US Quantum Physicist joins School of Physics
1 April 2010
Dr Michael Biercuk has arrived at The University of Sydney's School of Physics via Harvard, DARPA, and the National Institute of Standards and Technology (NIST) Laboratories in Boulder, Colorado.
Such solid credentials hint that there's going to be bright future ahead for the latest recruit to the School's Quantum Physics group. Dr Biercuk says he's keen to contribute new ideas and research. "It's great to be joining such an active faculty and I'm excited to collaborate with other members of the Quantum Physics group."
Dr. Biercuk's research brings a new technology to Australia - atomic ions in a Penning trap. The use of a Penning Trap allows precision experiments in which the internal states of atomic ions are manipulated in such a way as to preserve their quantum mechanical character.
This kind of "Quantum Science" has the potential to impact a broad range of next-generation technologies - from computation and communications, to precision metrology, sensors, and bio-medicine. "The quantum revolution is coming," says Dr. Biercuk, "and initial applications are showing enormous performance gains over existing technology."
While big-picture context is vital, Dr. Biercuk is focused on his group's contributions to the field. "Beryllium ions in a Penning trap are a fantastic system for studying the dynamics of quantum systems, an area of research that I will continue here at Sydney. We're able to preserve the "quantumness" of the system by using a series of control pulses to effectively reverse any decay. This is achievable because our control operations are so precise.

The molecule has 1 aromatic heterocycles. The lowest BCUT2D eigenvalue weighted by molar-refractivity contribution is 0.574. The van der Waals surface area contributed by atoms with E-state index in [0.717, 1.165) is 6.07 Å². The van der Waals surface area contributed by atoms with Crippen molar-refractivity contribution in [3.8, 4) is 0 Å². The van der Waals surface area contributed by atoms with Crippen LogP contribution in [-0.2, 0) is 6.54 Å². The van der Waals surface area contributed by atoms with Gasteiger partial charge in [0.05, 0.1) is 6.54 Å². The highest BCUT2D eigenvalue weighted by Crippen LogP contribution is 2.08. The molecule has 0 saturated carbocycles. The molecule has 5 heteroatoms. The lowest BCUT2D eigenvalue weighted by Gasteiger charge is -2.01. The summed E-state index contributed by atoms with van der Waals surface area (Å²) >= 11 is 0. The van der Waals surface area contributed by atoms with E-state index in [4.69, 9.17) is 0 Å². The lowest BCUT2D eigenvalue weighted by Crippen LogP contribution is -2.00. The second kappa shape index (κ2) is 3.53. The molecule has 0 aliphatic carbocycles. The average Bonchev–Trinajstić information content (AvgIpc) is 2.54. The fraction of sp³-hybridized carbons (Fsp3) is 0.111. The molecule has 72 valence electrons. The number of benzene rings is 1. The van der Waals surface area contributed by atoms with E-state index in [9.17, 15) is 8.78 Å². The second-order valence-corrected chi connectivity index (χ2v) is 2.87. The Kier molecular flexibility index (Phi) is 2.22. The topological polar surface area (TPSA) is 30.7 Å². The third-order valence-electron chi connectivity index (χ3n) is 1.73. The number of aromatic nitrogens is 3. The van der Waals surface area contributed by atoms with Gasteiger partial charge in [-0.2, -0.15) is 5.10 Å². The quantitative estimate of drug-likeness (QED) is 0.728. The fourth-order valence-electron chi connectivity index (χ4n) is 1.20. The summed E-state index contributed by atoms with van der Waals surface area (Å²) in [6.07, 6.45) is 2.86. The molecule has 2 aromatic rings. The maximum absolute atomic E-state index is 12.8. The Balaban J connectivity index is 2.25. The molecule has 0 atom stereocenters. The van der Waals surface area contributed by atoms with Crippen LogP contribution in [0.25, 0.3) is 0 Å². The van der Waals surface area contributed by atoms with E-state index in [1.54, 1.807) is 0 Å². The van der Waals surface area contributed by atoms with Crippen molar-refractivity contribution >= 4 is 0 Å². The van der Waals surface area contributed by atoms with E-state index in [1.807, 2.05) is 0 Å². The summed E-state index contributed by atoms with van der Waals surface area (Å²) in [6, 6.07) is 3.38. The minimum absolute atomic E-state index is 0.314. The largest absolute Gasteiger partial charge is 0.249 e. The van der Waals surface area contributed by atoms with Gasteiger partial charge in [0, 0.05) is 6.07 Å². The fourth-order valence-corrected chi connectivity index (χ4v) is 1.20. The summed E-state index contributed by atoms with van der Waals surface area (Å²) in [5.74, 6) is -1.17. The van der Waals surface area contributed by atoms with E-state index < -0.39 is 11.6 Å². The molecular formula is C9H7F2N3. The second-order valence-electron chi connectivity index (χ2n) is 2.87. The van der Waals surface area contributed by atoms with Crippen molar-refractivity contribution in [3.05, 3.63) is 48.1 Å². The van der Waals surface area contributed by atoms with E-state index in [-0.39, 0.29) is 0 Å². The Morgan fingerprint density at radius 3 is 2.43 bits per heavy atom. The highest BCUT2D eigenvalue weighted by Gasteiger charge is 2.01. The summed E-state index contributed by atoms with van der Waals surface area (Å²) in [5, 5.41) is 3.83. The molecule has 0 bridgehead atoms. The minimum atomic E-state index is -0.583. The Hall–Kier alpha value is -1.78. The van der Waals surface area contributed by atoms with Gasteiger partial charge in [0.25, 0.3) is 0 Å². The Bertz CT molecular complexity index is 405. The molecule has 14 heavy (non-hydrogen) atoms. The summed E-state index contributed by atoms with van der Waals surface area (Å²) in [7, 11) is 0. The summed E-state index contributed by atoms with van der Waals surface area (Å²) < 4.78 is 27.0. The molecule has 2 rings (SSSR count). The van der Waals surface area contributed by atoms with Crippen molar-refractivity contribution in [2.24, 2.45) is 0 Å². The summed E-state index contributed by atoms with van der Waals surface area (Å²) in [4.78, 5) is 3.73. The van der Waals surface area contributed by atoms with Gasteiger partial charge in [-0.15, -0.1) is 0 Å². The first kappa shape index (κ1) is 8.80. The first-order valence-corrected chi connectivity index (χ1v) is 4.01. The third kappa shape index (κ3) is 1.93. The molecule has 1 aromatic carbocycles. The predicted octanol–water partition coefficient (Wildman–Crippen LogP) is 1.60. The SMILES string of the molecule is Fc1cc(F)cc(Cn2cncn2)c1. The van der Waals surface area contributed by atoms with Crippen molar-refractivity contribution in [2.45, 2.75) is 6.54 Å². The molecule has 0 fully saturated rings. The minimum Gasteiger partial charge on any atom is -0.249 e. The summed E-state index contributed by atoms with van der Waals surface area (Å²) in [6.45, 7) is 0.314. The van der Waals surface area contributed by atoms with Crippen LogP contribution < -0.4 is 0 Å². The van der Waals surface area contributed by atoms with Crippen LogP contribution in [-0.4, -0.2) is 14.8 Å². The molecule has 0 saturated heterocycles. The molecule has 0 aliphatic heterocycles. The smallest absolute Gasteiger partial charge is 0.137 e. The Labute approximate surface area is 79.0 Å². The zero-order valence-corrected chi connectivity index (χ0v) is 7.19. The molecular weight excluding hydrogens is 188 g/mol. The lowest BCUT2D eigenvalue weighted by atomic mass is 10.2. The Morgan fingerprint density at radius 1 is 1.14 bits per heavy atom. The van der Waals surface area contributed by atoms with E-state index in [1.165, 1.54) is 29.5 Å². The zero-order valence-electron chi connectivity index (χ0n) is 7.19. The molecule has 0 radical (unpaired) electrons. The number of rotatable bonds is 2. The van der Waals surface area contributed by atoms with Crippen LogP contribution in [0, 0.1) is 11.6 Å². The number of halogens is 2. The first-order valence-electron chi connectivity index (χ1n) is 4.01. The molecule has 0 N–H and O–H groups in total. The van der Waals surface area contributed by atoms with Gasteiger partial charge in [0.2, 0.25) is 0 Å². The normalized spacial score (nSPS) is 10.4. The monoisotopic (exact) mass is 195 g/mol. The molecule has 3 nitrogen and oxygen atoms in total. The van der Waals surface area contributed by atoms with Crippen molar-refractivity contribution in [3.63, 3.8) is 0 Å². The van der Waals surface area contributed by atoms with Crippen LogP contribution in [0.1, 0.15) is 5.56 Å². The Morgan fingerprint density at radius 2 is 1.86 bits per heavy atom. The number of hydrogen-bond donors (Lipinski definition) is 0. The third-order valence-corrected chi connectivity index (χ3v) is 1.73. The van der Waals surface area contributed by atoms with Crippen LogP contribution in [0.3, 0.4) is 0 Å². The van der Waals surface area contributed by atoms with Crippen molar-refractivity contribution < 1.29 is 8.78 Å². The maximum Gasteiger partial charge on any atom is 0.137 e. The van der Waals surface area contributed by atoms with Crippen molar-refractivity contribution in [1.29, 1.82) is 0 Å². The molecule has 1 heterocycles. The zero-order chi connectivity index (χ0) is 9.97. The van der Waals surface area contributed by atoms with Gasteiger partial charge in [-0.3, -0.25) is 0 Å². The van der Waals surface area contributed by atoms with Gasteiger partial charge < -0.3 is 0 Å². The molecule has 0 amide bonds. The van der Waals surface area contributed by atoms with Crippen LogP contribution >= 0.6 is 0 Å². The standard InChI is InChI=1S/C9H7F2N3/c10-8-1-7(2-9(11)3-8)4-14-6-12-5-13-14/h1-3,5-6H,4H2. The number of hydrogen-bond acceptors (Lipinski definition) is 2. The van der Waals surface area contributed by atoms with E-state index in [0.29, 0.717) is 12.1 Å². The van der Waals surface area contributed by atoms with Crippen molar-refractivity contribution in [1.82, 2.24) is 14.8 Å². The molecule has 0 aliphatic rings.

But some of the real advantages of using Penning traps relate to how easily we can trap and control ion crystals - where the Coulomb repulsion of the charged ions causes them to form neatly ordered arrays.
While other groups worldwide (including my former group at NIST) focus on the confinement and control of individual atoms, we will focus on a new class of experiments aimed at realizing exotic quantum mechanical states of matter using crystals of 100 or more ions."
As a Senior Lecturer as well as an active Senior Researcher, Dr Biercuk is also looking forward to working with the School's students. "A big motivation in selecting an institution at which to establish a research group is the quality of the students. Sydney Uni clearly draws the top students from the nation and the Asia-Pacific region."
While Dr Biercuk has a slight wait for his lab to be fitted out he's not too concerned. "Getting laboratory space set-up correctly takes time - it's well worth the wait to have world-class facilities."